Secondly, Paul shows joy because, not only was he able to have great success in prison, but others were gaining a boldness because of it, and they too were sharing Christ boldly with others.

Angle #2 The Gospel and Negative Relationships (Philippians 1:15-17)

The second angle in our text is from the arena of personal relationships, and the pain that is often caused through bad relationships. Paul’s imprisonment is enough to send anyone to question their faith, and the God they believe in, but personal relationships can cause a depth of pain that physical pain doesn’t touch. It’s important to realize that these people weren’t false teachers; they were ministers of the gospel, who had turned their ministries into a self-aggrandizing mission to glorify themselves while hurting Paul in the process. They preached out of “Envy and Rivalry” working for “Selfish Ambition.” Unfortunately many people are in the ministry for all the wrong reasons. Their aim was to hurt Paul with bitterness and slander, but Paul remains ok, because he’s not worried about defending himself as much as he is the gospel going out into the world. While their motives were horrible, their message was pure. This really shows us that we can be preaching orthodoxy (Right Teaching), but living a duplicitous life. St John of the cross explained this ugliness in the church, “As far as envy is concerned, many experience displeasure when they see others in possession of spiritual goods. They feel sensibly hurt because others surpass them on this road, and they resent it when others are praised!” This is the sad, but true reality of many in ministry. When we focus on ourselves, trying to prove something to someone, we end up worrying more about accolades than the glory of Jesus.

 Angle #3 The Gospel and Our Hope (Philippians 1:18-20)

Paul rejoices because Christ is proclaimed, and he himself is being sanctified. This is interesting in that he says, “This will turn out for my deliverance (Salvation). The Greek construct of this statement is exactly the same construct that we see in the Septuagint (Greek version of the Old Testament) for Job 13:16. He quotes this in the context of Job saying, “Though He slay me, I will hope in Him.” Our Hope, and Paul’s hope is not in the things that we can get here on earth, our hope is in God’s redemptive plan. He is reminding the Philippians that “This” (His present circumstances) will bring forth his “deliverance” (Salvation, sotarian). He knows that all of our circumstances bring forth God’s redemptive purposes in our life, which brings forth life and joy, rather than death and depression.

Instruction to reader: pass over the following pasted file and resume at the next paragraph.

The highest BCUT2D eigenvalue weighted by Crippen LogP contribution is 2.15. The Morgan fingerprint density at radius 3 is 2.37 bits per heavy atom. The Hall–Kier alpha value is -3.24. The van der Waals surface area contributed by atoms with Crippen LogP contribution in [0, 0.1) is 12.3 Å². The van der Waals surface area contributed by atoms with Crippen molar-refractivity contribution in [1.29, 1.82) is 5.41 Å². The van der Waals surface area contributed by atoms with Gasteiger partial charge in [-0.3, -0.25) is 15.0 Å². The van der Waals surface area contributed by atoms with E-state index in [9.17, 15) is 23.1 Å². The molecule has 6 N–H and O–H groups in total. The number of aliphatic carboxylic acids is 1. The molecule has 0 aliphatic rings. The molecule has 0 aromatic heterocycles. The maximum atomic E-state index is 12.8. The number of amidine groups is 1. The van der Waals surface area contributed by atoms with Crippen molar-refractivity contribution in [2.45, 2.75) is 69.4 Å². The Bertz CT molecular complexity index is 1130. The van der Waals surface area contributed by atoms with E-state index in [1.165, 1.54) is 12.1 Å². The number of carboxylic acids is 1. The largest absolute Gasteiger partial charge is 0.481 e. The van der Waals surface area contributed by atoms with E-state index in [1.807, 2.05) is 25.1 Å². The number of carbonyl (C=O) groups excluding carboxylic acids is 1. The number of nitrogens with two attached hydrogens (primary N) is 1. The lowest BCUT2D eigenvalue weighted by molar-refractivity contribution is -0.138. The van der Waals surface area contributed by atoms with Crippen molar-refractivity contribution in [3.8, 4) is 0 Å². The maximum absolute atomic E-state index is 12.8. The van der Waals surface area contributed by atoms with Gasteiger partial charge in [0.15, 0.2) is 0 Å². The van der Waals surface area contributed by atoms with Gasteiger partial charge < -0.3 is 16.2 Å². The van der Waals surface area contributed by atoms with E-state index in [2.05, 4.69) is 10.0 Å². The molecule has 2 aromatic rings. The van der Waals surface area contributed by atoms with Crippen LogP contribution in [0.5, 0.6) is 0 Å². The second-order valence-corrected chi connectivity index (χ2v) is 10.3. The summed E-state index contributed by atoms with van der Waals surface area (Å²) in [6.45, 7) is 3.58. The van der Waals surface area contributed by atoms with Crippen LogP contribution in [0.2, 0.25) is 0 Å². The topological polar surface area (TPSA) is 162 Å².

This is why we, as believers in Jesus can deal with both the physical and psychological persecution that we face. This is why we can serve this earth, without pretense. We simply don’t need anything that God can’t give us. This is in stark contrast to those who are preaching out of envy and strife, and who are trying to find their reward amongst humanity instead of God. 

 …to the Heart

3 Quick Observations

  1. Maintaining Hope and Courage in Adversity Comes From the Object of that Hope
  2. Being Hopeful in Hopeless Times Does Not Mean You Are Unaware of the Pain
  3. The Ability to Glorify God In Our Bodies Comes From the Power of the Spirit

 Is God your all in all? Or are you looking for something else to comfort you, or to kill the pain?

Do you see yourself in a purposeful mission from God, or in an aimless, rudderless existence?

Is Christ proclaimed your great hope? Or has it become a mundane message you are struggling to believe?

Christ has gone to the cross to field our pain, take on our burden, so that we could be relieved of our existential angst, and the real guilt of our shame, so that we could be made whole, and worship God with overflowing joy in spite of the pain we feel on the inside.


Further Questions to Ponder

  1. Why is so hard for us to practice this truth?
  2. Why is the “Progress of the gospel” so important?
  3. What importance does the gospel have in my own life?
  4. What kind of pain do you think Paul felt in our verses?
  5. How was he able to cope with that pain?


For Further Reading

Philippians: The NIV Application Commentary, Frank Theilman

Commentary on Philippians, Colossians and Thessalonians, John Calvin

Paul’s Letter to the Philippians (New International Commentary on the NT), Gordon Fee

Philippians (Baker Exegetical Commentary on the NT), Moises Silva

Paul For Everyone: The Prison Letters, Tom Wright

The Letter to the Philippians (Pillar NT Commentary), G. Walter Hansen

Life Lessons Study Guide: Philippians, Max Lucado